I’ve just finished reading Richard Ellmann’s splendid biography of Oscar Wilde. Filled with telling detail about the man and his times, illuminating insights and deeply empathic passages, the work is one of the most engaging I’ve ever read. Here’s how it ends:

“His work survived as he had claimed it would. We inherit his struggle to achieve supreme fictions in art, to associate art with social change, to bring together individual and social impulse, to save what is eccentric and singular from being sanitized and standardized, to replace a morality of severity by one of sympathy. He belongs to our world more than to Victoria’s. Now, beyond the reach of scandal, his best writings validated by time, he comes before us still, a towering figure, laughing and weeping, with parables and paradoxes, so generous, so amusing, and so right.”

Biography, when written this well, joins reader and subject in ways that only true-life friendships can approach. I felt a real void after finishing this book, and, to bring in literary tourism, a desire to explore the various places and books referred to in it. With this in mind, Dublin would be a pretty good starting point.   Dublin is one of 28 Cities of Literature around the world. It’s filled with all sorts of literary things to do and places to visit, including  Oscar Wilde House  and The Oscar Wilde Collection at Trinity College’s Manuscripts & Archives Research Library.

San Francisco and The Arion Press here we come

The Arion Press was founded in San Francisco in 1974 by Andrew Hoyem growing out of a partnership he had with Robert Grabhorn using the Grabhorn Press‘s famed collection of metal type. Arion has published more than 100 fine press books, many of which are illustrated with prints by prominent artists.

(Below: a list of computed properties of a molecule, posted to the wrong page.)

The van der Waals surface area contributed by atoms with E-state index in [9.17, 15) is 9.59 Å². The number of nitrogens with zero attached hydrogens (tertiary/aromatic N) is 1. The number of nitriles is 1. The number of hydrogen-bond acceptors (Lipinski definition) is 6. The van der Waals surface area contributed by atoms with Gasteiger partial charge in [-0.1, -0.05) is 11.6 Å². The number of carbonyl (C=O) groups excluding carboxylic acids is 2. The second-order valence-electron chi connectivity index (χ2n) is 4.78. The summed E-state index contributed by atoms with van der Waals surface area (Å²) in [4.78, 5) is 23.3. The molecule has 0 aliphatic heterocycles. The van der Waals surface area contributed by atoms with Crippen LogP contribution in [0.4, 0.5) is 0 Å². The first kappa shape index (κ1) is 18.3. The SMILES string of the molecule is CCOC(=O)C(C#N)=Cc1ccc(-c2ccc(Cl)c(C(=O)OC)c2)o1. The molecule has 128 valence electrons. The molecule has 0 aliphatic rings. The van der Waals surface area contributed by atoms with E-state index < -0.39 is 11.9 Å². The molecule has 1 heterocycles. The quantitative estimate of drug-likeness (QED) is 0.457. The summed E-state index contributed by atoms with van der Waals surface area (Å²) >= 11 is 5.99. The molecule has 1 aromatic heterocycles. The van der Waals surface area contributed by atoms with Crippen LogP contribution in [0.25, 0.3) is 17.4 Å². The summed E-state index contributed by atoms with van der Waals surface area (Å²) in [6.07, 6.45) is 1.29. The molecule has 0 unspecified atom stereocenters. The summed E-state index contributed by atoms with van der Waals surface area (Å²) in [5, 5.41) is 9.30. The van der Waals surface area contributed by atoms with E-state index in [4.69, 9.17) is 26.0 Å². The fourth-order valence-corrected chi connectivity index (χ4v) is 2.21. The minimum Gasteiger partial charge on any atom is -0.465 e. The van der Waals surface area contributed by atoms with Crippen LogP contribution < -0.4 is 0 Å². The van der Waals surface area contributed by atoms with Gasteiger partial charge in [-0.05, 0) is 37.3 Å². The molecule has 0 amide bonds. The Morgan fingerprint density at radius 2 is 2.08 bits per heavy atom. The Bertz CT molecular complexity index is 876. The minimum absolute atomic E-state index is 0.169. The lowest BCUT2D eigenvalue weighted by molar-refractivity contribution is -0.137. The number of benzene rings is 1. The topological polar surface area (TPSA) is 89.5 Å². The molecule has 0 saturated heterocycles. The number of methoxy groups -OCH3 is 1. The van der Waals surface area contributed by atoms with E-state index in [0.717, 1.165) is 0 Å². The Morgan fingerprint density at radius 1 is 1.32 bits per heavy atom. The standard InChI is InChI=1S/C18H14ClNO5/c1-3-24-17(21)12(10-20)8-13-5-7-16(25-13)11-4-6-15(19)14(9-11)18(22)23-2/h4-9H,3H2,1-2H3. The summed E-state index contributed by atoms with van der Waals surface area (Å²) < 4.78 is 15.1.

Each year the press publishes three or four “exquisite” books in editions of 400 copies or less. Titles over the years have included Moby Dick, a lectern edition of the Bible, and James Joyce’s Ulysses. Other books include treatments of the poetry of Wallace Stevens, W.B. Yeats, Seamus Heaney and Emily Dickinson, novels by Samuel Beckett, H.G. Wells, Graham Greene, Virginia Woolf. and plays by Tom Stoppard, David Mamet, Edward Albee and Arthur Miller. These books are highly collectible.

Hoyem was born in 1935. He is an accomplished printer, a published poet, and an exhibited artist. His Arion Press, named after the Greek poet known in myth for having been kidnapped by pirates and miraculous rescued by dolphins, has been called America’s “leading publisher of fine-press books.” The concepts for all Arion publications originate with Hoyem, who chooses literary texts, commissions new work from writers and artists he admires, and designs the books, including their bindings and typography.